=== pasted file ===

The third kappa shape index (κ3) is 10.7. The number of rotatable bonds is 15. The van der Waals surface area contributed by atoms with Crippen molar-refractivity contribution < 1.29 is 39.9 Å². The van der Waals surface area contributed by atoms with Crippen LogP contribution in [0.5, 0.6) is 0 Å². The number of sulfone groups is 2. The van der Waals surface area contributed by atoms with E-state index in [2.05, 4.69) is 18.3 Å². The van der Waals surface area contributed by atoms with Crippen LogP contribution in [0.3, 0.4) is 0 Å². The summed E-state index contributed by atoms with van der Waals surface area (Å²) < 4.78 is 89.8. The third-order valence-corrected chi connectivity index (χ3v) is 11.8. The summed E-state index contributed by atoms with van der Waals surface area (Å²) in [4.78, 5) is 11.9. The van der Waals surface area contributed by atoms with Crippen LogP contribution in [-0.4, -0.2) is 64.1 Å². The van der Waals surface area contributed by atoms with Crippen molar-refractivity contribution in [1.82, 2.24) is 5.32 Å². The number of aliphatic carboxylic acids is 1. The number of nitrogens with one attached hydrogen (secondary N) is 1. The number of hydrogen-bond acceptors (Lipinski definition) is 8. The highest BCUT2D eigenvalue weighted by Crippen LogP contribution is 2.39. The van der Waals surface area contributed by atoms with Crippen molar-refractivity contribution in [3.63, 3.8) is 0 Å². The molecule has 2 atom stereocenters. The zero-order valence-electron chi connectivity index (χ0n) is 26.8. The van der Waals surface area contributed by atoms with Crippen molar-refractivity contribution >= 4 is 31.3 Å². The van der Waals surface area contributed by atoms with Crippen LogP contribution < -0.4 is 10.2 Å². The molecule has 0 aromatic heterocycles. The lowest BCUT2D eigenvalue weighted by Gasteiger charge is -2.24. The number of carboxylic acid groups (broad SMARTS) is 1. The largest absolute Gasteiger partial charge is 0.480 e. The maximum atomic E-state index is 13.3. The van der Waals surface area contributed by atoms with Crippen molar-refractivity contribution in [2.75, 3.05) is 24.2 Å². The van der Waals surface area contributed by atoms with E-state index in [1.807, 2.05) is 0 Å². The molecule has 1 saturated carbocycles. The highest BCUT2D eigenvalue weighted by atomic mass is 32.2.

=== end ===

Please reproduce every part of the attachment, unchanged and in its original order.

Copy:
The third kappa shape index (κ3) is 10.7. The number of rotatable bonds is 15. The van der Waals surface area contributed by atoms with Crippen molar-refractivity contribution < 1.29 is 39.9 Å². The van der Waals surface area contributed by atoms with Crippen LogP contribution in [0.5, 0.6) is 0 Å². The number of sulfone groups is 2. The van der Waals surface area contributed by atoms with E-state index in [2.05, 4.69) is 18.3 Å². The van der Waals surface area contributed by atoms with Crippen LogP contribution in [0.3, 0.4) is 0 Å². The summed E-state index contributed by atoms with van der Waals surface area (Å²) < 4.78 is 89.8. The third-order valence-corrected chi connectivity index (χ3v) is 11.8. The summed E-state index contributed by atoms with van der Waals surface area (Å²) in [4.78, 5) is 11.9. The van der Waals surface area contributed by atoms with Crippen LogP contribution in [-0.4, -0.2) is 64.1 Å². The van der Waals surface area contributed by atoms with Crippen molar-refractivity contribution in [1.82, 2.24) is 5.32 Å². The number of aliphatic carboxylic acids is 1. The number of nitrogens with one attached hydrogen (secondary N) is 1. The number of hydrogen-bond acceptors (Lipinski definition) is 8. The highest BCUT2D eigenvalue weighted by Crippen LogP contribution is 2.39. The van der Waals surface area contributed by atoms with Crippen molar-refractivity contribution in [3.63, 3.8) is 0 Å². The molecule has 2 atom stereocenters. The zero-order valence-electron chi connectivity index (χ0n) is 26.8. The van der Waals surface area contributed by atoms with Crippen molar-refractivity contribution >= 4 is 31.3 Å². The van der Waals surface area contributed by atoms with Crippen LogP contribution < -0.4 is 10.2 Å². The molecule has 0 aromatic heterocycles. The lowest BCUT2D eigenvalue weighted by Gasteiger charge is -2.24. The number of carboxylic acid groups (broad SMARTS) is 1. The largest absolute Gasteiger partial charge is 0.480 e. The maximum atomic E-state index is 13.3. The van der Waals surface area contributed by atoms with Crippen molar-refractivity contribution in [2.75, 3.05) is 24.2 Å². The van der Waals surface area contributed by atoms with E-state index in [1.807, 2.05) is 0 Å². The molecule has 1 saturated carbocycles. The highest BCUT2D eigenvalue weighted by atomic mass is 32.2.